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Oct 25, 2008, 05:28 PM
 
Ladies and gentlemen, we have reached the next level of anal retentiveness.



-t
     
shifuimam  (op)
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Oct 25, 2008, 05:30 PM
 
That's...weird.

All their other products are capitalized with title case. I wonder why they went this route with the mini.
     
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Oct 25, 2008, 05:46 PM
 
Originally Posted by turtle777 View Post
Ladies and gentlemen, we have reached the next level of anal retentiveness.
Hey, a question was asked. I answered it.

Originally Posted by shifuimam View Post
That's...weird.

All their other products are capitalized with title case. I wonder why they went this route with the mini.
Not really - when the second word is a descriptor, they tend to make it lowercase, especially with the iPod line. iPod mini, iPod nano, iPod touch, iPod classic, iPod shuffle, Mac mini.

Mac Pro (and MacBook Pro, by extension) is really the odd one out in this regard.

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Oct 25, 2008, 05:49 PM
 
Originally Posted by CharlesS View Post
Hey, a question was asked. I answered it.
Hey, an opportunity presented itself. I posted

-t
     
Eug
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Oct 25, 2008, 06:54 PM
 
Originally Posted by shifuimam View Post
That's...weird.

All their other products are capitalized with title case. I wonder why they went this route with the mini.



And of course:

     
shifuimam  (op)
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Oct 25, 2008, 08:48 PM
 
I guess the iPod line is like that...

But the Mac line isn't. iMac, Mac Pro, MacBook...so why Mac mini? It doesn't seem consistent.
     
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Oct 25, 2008, 11:09 PM
 
Do you ever admit your wrong?
     
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Oct 25, 2008, 11:15 PM
 
I still want to know why the frak so many people here use ` in place of a '

THAT REALLY PISSES ME OFF, and NO ONE has ever been able to explain why the crap they go all the way to the left side of the keyboard to enter the fricking thing.

WHAT'S UP WITH THAT?!?!?
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Oct 25, 2008, 11:16 PM
 
Originally Posted by shifuimam View Post
I guess the iPod line is like that...

But the Mac line isn't. iMac, Mac Pro, MacBook...so why Mac mini? It doesn't seem consistent.
Because it's mini, silly!
"Everything's so clear to me now: I'm the keeper of the cheese and you're the lemon merchant. Get it? And he knows it.
That's why he's gonna kill us. So we got to beat it. Yeah. Before he let's loose the marmosets on us."
my bandmy web sitemy guitar effectsmy photosfacebookbrightpoint
     
zro
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Oct 26, 2008, 01:25 AM
 
Originally Posted by Railroader View Post
Do you ever admit your wrong?
Um, thats wrong's.
     
turtle777
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Oct 26, 2008, 03:16 AM
 
Originally Posted by RAILhead View Post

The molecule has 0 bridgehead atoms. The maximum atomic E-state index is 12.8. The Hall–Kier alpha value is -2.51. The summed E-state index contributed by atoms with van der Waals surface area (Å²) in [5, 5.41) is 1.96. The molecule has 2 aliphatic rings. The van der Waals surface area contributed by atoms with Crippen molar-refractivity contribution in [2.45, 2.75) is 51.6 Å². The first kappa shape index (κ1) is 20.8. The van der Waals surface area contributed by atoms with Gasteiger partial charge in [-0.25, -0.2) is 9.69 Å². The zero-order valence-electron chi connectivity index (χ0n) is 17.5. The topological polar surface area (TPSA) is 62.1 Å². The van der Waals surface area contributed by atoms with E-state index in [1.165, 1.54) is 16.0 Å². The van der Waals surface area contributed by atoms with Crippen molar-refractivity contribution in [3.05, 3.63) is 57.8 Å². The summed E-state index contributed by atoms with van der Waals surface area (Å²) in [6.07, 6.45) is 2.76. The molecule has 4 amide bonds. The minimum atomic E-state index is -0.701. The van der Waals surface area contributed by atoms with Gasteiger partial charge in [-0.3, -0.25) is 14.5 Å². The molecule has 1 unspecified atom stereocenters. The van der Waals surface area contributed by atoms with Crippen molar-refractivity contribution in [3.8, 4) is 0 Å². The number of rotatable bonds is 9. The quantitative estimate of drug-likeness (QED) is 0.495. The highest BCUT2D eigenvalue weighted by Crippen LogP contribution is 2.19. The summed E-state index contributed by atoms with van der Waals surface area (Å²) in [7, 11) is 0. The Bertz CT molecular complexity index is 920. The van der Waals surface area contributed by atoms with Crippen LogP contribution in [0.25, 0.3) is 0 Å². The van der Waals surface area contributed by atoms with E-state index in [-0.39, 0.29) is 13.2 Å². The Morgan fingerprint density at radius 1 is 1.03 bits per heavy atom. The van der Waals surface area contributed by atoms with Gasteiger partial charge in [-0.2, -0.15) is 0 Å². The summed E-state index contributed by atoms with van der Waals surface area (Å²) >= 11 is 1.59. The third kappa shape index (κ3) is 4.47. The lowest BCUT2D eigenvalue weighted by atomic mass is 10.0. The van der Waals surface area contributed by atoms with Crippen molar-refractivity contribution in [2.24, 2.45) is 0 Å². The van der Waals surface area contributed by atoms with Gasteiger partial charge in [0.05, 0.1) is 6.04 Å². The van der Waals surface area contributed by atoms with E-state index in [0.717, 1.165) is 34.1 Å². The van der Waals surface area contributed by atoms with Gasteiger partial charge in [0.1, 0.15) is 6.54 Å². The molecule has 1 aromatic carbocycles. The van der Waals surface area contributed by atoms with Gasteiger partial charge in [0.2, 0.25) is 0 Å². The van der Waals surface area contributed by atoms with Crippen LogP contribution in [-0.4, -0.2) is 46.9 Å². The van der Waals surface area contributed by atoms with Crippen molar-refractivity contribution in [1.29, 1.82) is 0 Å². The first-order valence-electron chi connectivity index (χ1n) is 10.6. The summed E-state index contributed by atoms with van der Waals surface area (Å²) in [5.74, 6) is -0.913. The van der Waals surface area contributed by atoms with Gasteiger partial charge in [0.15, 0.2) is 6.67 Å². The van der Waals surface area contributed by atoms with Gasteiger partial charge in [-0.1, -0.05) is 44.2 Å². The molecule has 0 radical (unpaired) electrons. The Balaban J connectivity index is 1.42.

I still want to know why the frak so many people here use ` in place of a '

THAT REALLY PISSES ME OFF, and NO ONE has ever been able to explain why the crap they go all the way to the left side of the keyboard to enter the fricking thing.

WHAT'S UP WITH THAT?!?!?
Dude, stop provoking them, it could get much worse.

I`m seriou`s.

-t
     
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Oct 26, 2008, 03:34 AM
 
Originally Posted by Oisín View Post

Occasionally, it makes a notable nuance in meaning whether one uses the singular or the plural (e.g., “The current government is the worst we’ve ever had” vs. “The current government are all idiots”); other times, the difference will be negligible or nonexistent (e.g., “The police has lost control of the situation” vs. “The police have lost control of the situation”).
I may be wrong, but I believe that those distinctions are almost entirely British vs. American ones. I'm hard-pressed to imagine an American saying "the government have" or "the police has." In America, the government is always singular and the police are always plural.

The same goes for companies. In America, Apple makes wonderful products. In Britain, Apple make wonderful products.
     
red rocket
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Oct 26, 2008, 05:48 AM
 
Originally Posted by KeyLimePi View Post
You mean those people who refuse to grudgingly acknowledge* that English is an evolving language? If it were left to them we we would still spell the word 'music' as 'musick.'
A language can both evolve and devolve. Not every development has to be viewed as a positive one. The way I see it, the English language is in decline, and this has been largely driven by the predominance of American English in popular culture. For instance, even the BBC have started using the spelling of ‘jail’ rather than ‘gaol’, which I find somewhat sad. Decades ago, people were worried that English children would start saying ‘zee’ in lieu of ‘zed’ because of Sesame Street. Luckily that hasn’t happened, but standards have suffered in other areas. Where will this all lead? News readers expressing themselves in lolcat speech?